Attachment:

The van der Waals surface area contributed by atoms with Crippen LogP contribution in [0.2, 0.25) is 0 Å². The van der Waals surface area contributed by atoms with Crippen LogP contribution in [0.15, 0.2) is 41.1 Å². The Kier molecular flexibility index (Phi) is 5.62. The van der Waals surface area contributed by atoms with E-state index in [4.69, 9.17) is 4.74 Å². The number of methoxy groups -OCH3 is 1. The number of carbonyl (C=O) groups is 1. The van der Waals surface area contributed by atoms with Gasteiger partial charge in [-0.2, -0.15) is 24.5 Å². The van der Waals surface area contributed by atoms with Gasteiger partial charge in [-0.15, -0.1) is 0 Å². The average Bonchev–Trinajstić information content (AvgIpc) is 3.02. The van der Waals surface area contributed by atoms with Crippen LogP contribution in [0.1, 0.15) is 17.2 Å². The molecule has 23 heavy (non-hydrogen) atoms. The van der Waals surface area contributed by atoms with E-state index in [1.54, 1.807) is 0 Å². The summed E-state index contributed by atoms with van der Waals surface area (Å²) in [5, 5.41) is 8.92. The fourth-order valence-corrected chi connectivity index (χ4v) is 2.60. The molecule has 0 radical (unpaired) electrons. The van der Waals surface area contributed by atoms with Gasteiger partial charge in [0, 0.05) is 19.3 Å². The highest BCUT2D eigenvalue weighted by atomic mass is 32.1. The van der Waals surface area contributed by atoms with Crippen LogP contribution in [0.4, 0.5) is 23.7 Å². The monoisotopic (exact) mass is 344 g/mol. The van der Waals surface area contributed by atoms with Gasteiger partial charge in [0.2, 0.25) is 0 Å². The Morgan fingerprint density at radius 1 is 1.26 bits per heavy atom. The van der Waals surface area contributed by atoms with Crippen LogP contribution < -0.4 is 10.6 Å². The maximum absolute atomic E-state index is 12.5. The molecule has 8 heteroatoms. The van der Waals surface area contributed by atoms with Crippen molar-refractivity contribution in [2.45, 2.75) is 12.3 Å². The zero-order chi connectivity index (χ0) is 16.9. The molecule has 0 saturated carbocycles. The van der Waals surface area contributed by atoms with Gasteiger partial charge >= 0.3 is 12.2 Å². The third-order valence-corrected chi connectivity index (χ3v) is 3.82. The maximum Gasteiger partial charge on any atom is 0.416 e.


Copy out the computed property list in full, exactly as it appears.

The van der Waals surface area contributed by atoms with Crippen LogP contribution in [0.2, 0.25) is 0 Å². The van der Waals surface area contributed by atoms with Crippen LogP contribution in [0.15, 0.2) is 41.1 Å². The Kier molecular flexibility index (Phi) is 5.62. The van der Waals surface area contributed by atoms with E-state index in [4.69, 9.17) is 4.74 Å². The number of methoxy groups -OCH3 is 1. The number of carbonyl (C=O) groups is 1. The van der Waals surface area contributed by atoms with Gasteiger partial charge in [-0.2, -0.15) is 24.5 Å². The van der Waals surface area contributed by atoms with Gasteiger partial charge in [-0.15, -0.1) is 0 Å². The average Bonchev–Trinajstić information content (AvgIpc) is 3.02. The van der Waals surface area contributed by atoms with Crippen LogP contribution in [0.1, 0.15) is 17.2 Å². The molecule has 23 heavy (non-hydrogen) atoms. The van der Waals surface area contributed by atoms with E-state index in [1.54, 1.807) is 0 Å². The summed E-state index contributed by atoms with van der Waals surface area (Å²) in [5, 5.41) is 8.92. The fourth-order valence-corrected chi connectivity index (χ4v) is 2.60. The molecule has 0 radical (unpaired) electrons. The van der Waals surface area contributed by atoms with Gasteiger partial charge in [0, 0.05) is 19.3 Å². The highest BCUT2D eigenvalue weighted by atomic mass is 32.1. The van der Waals surface area contributed by atoms with Crippen LogP contribution in [0.4, 0.5) is 23.7 Å². The monoisotopic (exact) mass is 344 g/mol. The van der Waals surface area contributed by atoms with Gasteiger partial charge in [0.2, 0.25) is 0 Å². The Morgan fingerprint density at radius 1 is 1.26 bits per heavy atom. The van der Waals surface area contributed by atoms with Crippen LogP contribution < -0.4 is 10.6 Å². The maximum absolute atomic E-state index is 12.5. The molecule has 8 heteroatoms. The van der Waals surface area contributed by atoms with Crippen molar-refractivity contribution in [2.45, 2.75) is 12.3 Å². The zero-order chi connectivity index (χ0) is 16.9. The molecule has 0 saturated carbocycles. The van der Waals surface area contributed by atoms with Gasteiger partial charge >= 0.3 is 12.2 Å². The third-order valence-corrected chi connectivity index (χ3v) is 3.82. The maximum Gasteiger partial charge on any atom is 0.416 e.